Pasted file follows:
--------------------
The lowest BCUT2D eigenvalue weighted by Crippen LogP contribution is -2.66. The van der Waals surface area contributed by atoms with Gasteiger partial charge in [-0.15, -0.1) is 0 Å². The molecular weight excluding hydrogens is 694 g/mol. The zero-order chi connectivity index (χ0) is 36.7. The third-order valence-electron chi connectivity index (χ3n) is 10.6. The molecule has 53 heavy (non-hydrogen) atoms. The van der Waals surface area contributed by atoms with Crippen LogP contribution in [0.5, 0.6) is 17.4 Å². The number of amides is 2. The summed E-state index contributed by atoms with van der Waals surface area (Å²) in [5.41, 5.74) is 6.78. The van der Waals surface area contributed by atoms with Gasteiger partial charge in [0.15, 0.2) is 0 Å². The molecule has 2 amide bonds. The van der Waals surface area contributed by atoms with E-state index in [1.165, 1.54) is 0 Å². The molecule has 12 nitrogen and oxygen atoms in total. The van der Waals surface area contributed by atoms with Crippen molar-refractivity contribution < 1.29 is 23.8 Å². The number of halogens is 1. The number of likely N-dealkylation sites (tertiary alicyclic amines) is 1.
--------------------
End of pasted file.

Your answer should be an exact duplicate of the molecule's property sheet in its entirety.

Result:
The lowest BCUT2D eigenvalue weighted by Crippen LogP contribution is -2.66. The van der Waals surface area contributed by atoms with Gasteiger partial charge in [-0.15, -0.1) is 0 Å². The molecular weight excluding hydrogens is 694 g/mol. The zero-order chi connectivity index (χ0) is 36.7. The third-order valence-electron chi connectivity index (χ3n) is 10.6. The molecule has 53 heavy (non-hydrogen) atoms. The van der Waals surface area contributed by atoms with Crippen LogP contribution in [0.5, 0.6) is 17.4 Å². The number of amides is 2. The summed E-state index contributed by atoms with van der Waals surface area (Å²) in [5.41, 5.74) is 6.78. The van der Waals surface area contributed by atoms with Gasteiger partial charge in [0.15, 0.2) is 0 Å². The molecule has 2 amide bonds. The van der Waals surface area contributed by atoms with E-state index in [1.165, 1.54) is 0 Å². The molecule has 12 nitrogen and oxygen atoms in total. The van der Waals surface area contributed by atoms with Crippen molar-refractivity contribution < 1.29 is 23.8 Å². The number of halogens is 1. The number of likely N-dealkylation sites (tertiary alicyclic amines) is 1.